PORTLAND, Ore. (KOIN) – A Pennsylvania man who sold a fentanyl analogue on a former dark net marketplace was found guilty by a federal jury Tuesday after the drug he distributed led to the overdoses of three Portland residents.

According to court documents, 37-year-old Henry Konah Koffie sold the drugs on a dark net website known as AlphaBay, where he posed under the usernames DNMKingpin and Narcoboss.

The furanyl fentanyl Koffie sold led to three overdoses between 2016 and 2017 – two of which resulted in death.

On May 2, 2016, a 19-year-old student at Portland State University overdosed 30 minutes after consuming the fentanyl she received from a man who purchased the substance from DNMKingpin on AlphaBay. Paramedics saved her life using Naloxone.

A year later, on May 6, 2017, a 27-year-old died from a fentanyl overdose in Southeast Portland. According to the Portland Police Bureau, a roommate said they had ordered a gram of “China White” from Narcoboss for $40 on AlphaBay.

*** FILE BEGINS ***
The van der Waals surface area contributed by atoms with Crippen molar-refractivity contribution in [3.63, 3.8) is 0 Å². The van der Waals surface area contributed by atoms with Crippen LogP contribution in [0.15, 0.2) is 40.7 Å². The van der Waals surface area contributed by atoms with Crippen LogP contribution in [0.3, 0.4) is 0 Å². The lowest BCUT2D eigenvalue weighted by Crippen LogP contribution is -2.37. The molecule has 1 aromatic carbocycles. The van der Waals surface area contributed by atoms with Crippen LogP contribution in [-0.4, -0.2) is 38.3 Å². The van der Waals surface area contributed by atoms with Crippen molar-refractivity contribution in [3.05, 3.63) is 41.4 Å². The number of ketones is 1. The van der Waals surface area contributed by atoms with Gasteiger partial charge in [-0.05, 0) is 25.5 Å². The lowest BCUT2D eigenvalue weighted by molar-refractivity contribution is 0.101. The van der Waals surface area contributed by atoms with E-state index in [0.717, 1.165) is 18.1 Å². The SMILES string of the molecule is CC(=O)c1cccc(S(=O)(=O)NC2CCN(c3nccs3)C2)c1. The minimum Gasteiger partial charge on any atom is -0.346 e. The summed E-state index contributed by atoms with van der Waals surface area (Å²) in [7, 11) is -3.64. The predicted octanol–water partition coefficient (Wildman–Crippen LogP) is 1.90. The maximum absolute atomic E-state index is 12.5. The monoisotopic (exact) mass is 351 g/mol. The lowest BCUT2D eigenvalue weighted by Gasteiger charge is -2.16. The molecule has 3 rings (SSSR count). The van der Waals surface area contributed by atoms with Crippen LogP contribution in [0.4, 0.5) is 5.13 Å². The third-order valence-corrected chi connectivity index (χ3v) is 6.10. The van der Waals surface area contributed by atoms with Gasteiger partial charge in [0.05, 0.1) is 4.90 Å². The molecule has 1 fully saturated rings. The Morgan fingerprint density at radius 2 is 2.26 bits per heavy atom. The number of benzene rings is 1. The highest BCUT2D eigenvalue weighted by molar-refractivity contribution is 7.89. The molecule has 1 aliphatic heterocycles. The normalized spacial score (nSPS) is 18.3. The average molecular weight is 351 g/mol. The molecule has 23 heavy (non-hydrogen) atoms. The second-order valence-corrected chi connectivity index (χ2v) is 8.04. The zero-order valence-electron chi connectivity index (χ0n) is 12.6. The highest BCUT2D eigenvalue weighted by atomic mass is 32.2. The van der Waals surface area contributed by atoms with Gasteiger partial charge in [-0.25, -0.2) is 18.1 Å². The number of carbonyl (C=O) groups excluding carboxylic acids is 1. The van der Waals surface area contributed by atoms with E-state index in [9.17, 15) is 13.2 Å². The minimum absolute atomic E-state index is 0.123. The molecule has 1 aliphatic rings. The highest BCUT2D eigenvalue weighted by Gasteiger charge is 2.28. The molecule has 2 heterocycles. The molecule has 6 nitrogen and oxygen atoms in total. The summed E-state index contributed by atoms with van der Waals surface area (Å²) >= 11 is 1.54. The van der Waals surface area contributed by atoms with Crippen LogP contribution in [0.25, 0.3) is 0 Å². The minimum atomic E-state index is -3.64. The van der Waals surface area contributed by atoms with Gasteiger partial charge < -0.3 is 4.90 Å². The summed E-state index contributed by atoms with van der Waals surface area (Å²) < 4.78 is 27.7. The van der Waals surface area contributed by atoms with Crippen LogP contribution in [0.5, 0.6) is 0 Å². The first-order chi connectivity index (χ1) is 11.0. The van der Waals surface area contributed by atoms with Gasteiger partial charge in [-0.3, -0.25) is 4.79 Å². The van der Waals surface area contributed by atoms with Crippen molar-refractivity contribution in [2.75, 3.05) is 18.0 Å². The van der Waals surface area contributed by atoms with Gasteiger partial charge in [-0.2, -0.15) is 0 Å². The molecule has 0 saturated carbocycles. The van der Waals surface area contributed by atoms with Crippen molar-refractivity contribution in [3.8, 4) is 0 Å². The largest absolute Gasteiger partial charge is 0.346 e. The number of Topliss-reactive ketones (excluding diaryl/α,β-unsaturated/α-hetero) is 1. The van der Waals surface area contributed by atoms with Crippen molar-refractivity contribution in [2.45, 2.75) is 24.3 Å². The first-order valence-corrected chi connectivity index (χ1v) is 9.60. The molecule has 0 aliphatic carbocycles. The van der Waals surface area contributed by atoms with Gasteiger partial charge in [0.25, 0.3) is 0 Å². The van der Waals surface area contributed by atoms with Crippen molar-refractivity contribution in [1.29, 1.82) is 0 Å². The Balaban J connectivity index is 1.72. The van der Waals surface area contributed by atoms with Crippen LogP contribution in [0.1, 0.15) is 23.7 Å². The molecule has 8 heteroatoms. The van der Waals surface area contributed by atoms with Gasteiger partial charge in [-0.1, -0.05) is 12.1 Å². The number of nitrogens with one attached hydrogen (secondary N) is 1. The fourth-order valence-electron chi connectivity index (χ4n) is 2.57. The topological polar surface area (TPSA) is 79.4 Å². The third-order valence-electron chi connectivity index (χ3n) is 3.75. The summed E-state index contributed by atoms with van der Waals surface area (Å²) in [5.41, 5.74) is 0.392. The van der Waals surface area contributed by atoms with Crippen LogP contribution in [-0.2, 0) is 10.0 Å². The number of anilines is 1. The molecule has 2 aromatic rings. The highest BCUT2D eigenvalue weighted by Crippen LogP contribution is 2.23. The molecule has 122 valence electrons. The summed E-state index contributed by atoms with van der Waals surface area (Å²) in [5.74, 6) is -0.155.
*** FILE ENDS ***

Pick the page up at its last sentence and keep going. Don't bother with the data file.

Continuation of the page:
Soon after, on May 29, 2017, another 27-year-old died of an overdose in Northeast Portland, where PPB found a notebook connecting the fentanyl with a purchase through a Bitcoin wallet.

Authorities say Koffie also sold five orders of powdered fentanyl to investigators in controlled buys between May and June 2017.

Koffie was charged by the District of Oregon on July 12, 2017, and has since been held in Multnomah County Detention Center. He now faces a maximum sentence of life in prison, a $10 million fine and three years’ supervised release.

Steven T. Mygrant, the chief of the Narcotics and Criminal Enterprises Unit for the District of Oregon, said Koffie exploited profits and risked the lives of Americans addicted to opioids.

“The mass availability of fentanyl in our country is staggering and represents a profound public safety and health threat,” Mygrant said. “We in law enforcement will continue doing our part to hold fentanyl dealers like Henry Koffie accountable, but we implore all community members to be vigilant in protecting themselves and their loved ones. If you possess pills not dispensed by a licensed pharmacist, assume they are fake and contain a deadly dose of fentanyl.”